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Re: Client-Side Redirects Using HTTP-EQUIV="refresh"

From: Richard Schwerdtfeger <schwer@us.ibm.com>
Date: Tue, 22 Jan 2002 09:46:38 -0600
To: "Ian B. Jacobs" <ij@w3.org>
Cc: "Matt Nuttall" <mnuttall@ca.ibm.com>, w3c-wai-ua@w3.org, w3c-wai-ua-request@w3.org
Message-ID: <OF8381D4D0.EC9AC3F0-ON86256B49.00564A55@raleigh.ibm.com>
You can provide a URL parameter to cause a browser redirect to a different
location as part of the refresh. I have seen this done on sites.


Rich Schwerdtfeger
Senior Technical Staff Member
IBM Accessibility Center
Research Division
EMail/web: schwer@us.ibm.com

"Two roads diverged in a wood, and I -
I took the one less traveled by, and that has made all the difference.",

                      "Ian B. Jacobs"                                                                         
                      <ij@w3.org>              To:       Matt Nuttall/CanWest/IBM@IBMCA                       
                      Sent by:                 cc:       w3c-wai-ua@w3.org                                    
                      w3c-wai-ua-reques        Subject:  Re: Client-Side Redirects Using HTTP-EQUIV="refresh" 
                      01/22/2002 09:28                                                                        

Matt Nuttall/CanWest/IBM wrote:

> Hi Folks;
>      Sorry to be bothering you with this question, but
> I've been looking for a solution to a condition related to
> your Client-Side Redirects Using HTTP-EQUIV="refresh"
> checkpoint 3.6.

This sounds more like content refresh (3.5) than
client-side redirects (3.6).

>      Here is my problem: I use HTTP-EQUIV refresh
> constantly to refresh a page for an internal company
> website.  Since some of these users are half the world
> away, network delays/problems can cause the refresh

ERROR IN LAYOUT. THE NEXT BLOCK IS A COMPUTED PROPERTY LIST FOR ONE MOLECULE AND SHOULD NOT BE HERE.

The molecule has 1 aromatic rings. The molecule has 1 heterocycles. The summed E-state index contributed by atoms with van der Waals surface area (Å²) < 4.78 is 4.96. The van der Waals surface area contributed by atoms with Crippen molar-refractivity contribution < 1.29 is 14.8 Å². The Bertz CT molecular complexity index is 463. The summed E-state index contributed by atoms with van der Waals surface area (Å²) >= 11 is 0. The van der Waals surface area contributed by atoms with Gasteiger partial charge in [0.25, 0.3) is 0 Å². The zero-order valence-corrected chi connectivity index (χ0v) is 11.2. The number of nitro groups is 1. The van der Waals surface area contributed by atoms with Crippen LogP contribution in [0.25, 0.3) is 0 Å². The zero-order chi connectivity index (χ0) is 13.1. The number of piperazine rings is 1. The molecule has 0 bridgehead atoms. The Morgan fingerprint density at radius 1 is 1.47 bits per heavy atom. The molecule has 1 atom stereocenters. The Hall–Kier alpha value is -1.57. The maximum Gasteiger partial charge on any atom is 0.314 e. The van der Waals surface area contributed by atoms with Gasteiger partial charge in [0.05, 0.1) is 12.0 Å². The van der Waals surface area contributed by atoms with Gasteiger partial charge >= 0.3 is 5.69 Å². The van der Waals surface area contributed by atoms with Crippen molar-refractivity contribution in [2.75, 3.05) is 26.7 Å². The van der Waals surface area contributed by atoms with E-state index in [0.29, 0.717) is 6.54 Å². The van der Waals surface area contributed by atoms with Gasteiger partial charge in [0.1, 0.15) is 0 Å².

> to fail.
>      Here is my question: what mechanism exists
> to give the client control over the failure to refresh?

The reload button.

> Preferably so that a JavaScript alert window could be
> opened to inform the client via pop-up window that the
> refresh has failed.

Your question is related to checkpoint 3.5, but
from a different perspective. Checkpoint 3.5 is about
making the automatic refresh behavior into a manual
refresh behavior. Points 1 and 2 of checkpoint 3.5
apply. I could imagine the following behavior:

  - The user agent uses a time-out to detect failed
  - When a request fails, the user is informed, and the
    user is given the option of going to manual mode
    or leaving in automatic mode.
  - In manual mode, a persistent message lets the user
    know that manual mode is on, and the user can always
    refresh content by hand.
  - Make the alert to the user on failed GET optional,
    so the user can choose to not be bothered for each
    failure to get a resource, but auto mode continues
    to silently fail.
  - When in manual mode, let the user explicitly request
    to return to auto refresh mode.

I'm not aware of this type of explicit mechanism
available in user agents today. If you implement
this (or something similar), please let us know!
We welcome your implementation input on how you get
the best user experience.

This is an interesting question because it shows
that the ability to toggle between auto and manual
mode may have non-accessibility uses.

   - Ian

> Thanks for your time and my apologies if this question
> is inappropriate.
> Matthew E. Nuttall
> IBM Global Services
> 4601 Canada Way
> Burnaby, BC  V5G 4X3
> phone: 604-297-2336    fax: 604-297-2800
> mnuttall@ca.ibm.com

Ian Jacobs (ij@w3.org)   http://www.w3.org/People/Jacobs
Tel:                     +1 718 260-9447
Received on Tuesday, 22 January 2002 10:46:43 UTC

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